04:42 Steve Horwitz: And at the very least, to get them to recognize it’s a lot more complicated than their simple slogans would suggest. For example, the rich are getting rich, the poor are getting poorer or women make 80% of what men make. I mean, those kind of things we see knocked around, students come in with those, presumably from high school, which is a whole other question. But I think one economics class at the very least gets those students to understand that the issues are more complicated than that.
05:09 Trevor Burrus: When you teach your intro class, do you focus it to look at the trendy misconceptions or at least conceptions that are missing the complexity of questions like the gender pay gap? Do you try and focus that on addressing some of those issues to keep the students interested?
05:26 Steve Horwitz: I certainly try to bring them up as examples. One of the changes I’ve made over the years, I really spend a full week on two issues that I think, where I think are those sorts of things. One is a week on Environmental Economics. And one of my favorite days in intro is when I argue that the optimal quantity of pollution is not zero.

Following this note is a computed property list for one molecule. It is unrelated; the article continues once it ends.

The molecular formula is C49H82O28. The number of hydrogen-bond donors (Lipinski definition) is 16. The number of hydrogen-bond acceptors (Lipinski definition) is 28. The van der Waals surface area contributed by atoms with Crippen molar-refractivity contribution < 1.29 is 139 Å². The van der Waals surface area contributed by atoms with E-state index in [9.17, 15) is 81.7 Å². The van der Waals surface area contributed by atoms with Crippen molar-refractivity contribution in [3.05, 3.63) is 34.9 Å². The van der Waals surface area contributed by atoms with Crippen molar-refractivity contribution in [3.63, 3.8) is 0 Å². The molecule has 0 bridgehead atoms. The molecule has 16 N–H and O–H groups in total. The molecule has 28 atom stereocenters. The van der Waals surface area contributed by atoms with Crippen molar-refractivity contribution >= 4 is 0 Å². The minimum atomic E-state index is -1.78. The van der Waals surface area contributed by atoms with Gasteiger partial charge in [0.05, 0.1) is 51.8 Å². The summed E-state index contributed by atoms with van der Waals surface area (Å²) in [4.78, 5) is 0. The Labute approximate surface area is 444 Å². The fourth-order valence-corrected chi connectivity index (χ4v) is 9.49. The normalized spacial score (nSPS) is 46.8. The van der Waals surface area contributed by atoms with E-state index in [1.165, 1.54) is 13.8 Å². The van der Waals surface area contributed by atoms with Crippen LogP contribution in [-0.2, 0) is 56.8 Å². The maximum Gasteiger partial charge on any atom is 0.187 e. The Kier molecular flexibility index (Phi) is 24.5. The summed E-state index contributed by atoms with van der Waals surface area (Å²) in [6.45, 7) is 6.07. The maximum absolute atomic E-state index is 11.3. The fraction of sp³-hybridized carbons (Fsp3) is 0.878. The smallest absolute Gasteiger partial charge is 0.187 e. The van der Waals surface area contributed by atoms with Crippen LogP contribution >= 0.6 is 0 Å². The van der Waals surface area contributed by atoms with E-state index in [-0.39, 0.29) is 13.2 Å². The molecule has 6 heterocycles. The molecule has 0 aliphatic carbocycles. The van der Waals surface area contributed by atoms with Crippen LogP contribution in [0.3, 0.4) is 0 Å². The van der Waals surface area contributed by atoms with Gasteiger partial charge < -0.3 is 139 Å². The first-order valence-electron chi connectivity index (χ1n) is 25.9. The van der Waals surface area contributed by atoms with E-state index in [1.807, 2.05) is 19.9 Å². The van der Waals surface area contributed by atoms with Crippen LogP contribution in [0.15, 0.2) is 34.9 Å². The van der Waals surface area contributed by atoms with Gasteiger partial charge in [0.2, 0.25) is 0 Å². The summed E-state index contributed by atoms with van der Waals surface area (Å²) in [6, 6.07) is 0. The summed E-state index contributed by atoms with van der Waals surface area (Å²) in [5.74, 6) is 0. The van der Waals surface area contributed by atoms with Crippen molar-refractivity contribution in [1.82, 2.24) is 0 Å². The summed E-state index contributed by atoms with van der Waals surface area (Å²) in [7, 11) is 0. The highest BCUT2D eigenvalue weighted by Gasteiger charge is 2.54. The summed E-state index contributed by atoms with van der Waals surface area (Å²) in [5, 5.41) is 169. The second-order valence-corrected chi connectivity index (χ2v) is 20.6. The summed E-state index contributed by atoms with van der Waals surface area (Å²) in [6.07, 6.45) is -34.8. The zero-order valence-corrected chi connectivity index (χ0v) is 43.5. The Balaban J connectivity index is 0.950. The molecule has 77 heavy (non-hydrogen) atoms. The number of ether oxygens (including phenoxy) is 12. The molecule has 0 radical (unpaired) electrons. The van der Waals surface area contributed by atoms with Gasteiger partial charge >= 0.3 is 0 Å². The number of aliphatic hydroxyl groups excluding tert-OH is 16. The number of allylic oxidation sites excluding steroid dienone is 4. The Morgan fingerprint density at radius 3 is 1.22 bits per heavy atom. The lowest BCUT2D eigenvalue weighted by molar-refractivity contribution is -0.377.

05:51 Trevor Burrus: I say that all the time, yes. It’s true.
05:53 Steve Horwitz: Yeah, that blows the minds of students. My students at St. Lawrence in particular, were very sort of green and crunchy and they didn’t quite know what to do with that, but it stuck, I had evidence that it stuck with them, and I thought that was a victory for the economic quick thinking. At least, if we understand there’s a cost to pollution reduction. So that’s one week. I spend another full week on the inequality stuff and I have a whole sort of series of videos and sort of class discussions that go with that ’cause I think that issue is really important.